I have a basic understanding of HMM's and as a final year project at school wanted to expand my knowledge further.

My basic idea was to create an algorithm that determines if someone is saying either Yes or No. As interesting as this sounds, it's relatively easy and I want something that challenges me even more and wanted to know if my idea was possible.

My idea:

The algorithm will be able to answer certain questions (given samples).. E.g.

Q: Is this person saying either Yes no No?

A: Yes

Q: Is this person male or female?

A: Male

Q: Is this animal a bat?

A: No

Obviously, my data-set will be massive, but is this possible using HMM's? So, in theory, instead of handling whether someone is saying yes or no, the algorithm becomes universal and I can determine many many things.

I hope someone can help me.


1 Answer 1


HMM are useful for sequence modeling and classification - problems for which your observations unfold on a 1-D axis in time or space. Hence their usefulness for speech recognition, because a word is a sequence of heterogeneous states corresponding to its various phones. But the problem of recognizing whether a speaker is male or female doesn't really have this sequential aspect, so HMM would be indeed an odd approach for it. One good way of finding out whether HMM are a good fit for a problem is the following: would you still be able to perform the classification if the data is shuffled? If you take a speech recording, break it into segments and shuffle them, you won't be able to recognize the words spoken, but you will still be able to recognize whether the speaker is male or female, and indeed identify this speaker.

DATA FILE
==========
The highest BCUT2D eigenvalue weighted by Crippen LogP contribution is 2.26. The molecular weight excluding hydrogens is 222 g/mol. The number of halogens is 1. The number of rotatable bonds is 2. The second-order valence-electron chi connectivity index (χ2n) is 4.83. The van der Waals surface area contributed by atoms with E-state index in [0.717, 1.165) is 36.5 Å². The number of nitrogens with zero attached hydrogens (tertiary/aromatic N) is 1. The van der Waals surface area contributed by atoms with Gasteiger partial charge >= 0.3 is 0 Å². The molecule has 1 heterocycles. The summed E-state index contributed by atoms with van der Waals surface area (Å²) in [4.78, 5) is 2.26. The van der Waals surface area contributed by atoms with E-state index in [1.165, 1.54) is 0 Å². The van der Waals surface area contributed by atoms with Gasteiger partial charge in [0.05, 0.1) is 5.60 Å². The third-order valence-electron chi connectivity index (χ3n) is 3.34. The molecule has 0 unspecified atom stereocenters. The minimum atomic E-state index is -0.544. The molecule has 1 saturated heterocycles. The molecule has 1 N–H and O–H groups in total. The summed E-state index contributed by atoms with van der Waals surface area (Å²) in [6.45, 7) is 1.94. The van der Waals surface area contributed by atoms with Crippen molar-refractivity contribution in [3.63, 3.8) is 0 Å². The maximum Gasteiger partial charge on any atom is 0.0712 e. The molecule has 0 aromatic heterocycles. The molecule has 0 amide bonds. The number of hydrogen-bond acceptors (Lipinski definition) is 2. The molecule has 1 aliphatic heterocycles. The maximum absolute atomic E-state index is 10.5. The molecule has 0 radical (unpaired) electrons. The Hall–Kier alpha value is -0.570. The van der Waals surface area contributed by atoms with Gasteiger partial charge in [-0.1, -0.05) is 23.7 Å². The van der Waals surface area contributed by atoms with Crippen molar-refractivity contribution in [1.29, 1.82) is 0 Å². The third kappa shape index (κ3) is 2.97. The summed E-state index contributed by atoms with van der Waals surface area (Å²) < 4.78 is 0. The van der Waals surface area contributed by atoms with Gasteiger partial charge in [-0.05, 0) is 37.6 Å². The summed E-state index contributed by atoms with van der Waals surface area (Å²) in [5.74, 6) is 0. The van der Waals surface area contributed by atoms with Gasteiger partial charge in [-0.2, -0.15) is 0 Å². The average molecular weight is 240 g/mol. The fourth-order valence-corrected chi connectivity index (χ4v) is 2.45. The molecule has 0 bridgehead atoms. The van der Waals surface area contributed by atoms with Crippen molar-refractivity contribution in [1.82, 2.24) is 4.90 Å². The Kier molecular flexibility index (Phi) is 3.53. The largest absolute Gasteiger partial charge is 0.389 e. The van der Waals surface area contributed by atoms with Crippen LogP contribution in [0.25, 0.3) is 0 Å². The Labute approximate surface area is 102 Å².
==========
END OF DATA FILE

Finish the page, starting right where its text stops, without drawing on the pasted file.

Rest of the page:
I am not sure about the bat question - are you talking about recognizing animals from the sound they emit? Or else, from what kind of data? Does this data have a sequential structure?

It seems to me that what you want to do is, from a broad point of view, machine learning or pattern classification. HMM is a very specific solution to machine learning problems (those related to classifying processes unfolding along a 1-D axis), but this is by far not the only tool! Maybe you should learn more about the other approaches (bayesian methods, support vector machines, neural networks, decision trees...), and the specifics of each data types (features for image, audio, text...).

  • $\begingroup$ thank you so much for your reply. Yes, about the bats it would be identifying them from the sound they emit. A broad approach to HMM's. I do have some understanding of neural networks and decision trees. In your opinion, what would the best approach be in determining whether someone is a male or a female? Thanks $\endgroup$
    – Phorce
    Commented Sep 10, 2012 at 17:00
  • $\begingroup$ For male/female classification, try Gaussian Mixture Models on MFCCs. $\endgroup$ Commented Sep 10, 2012 at 17:09

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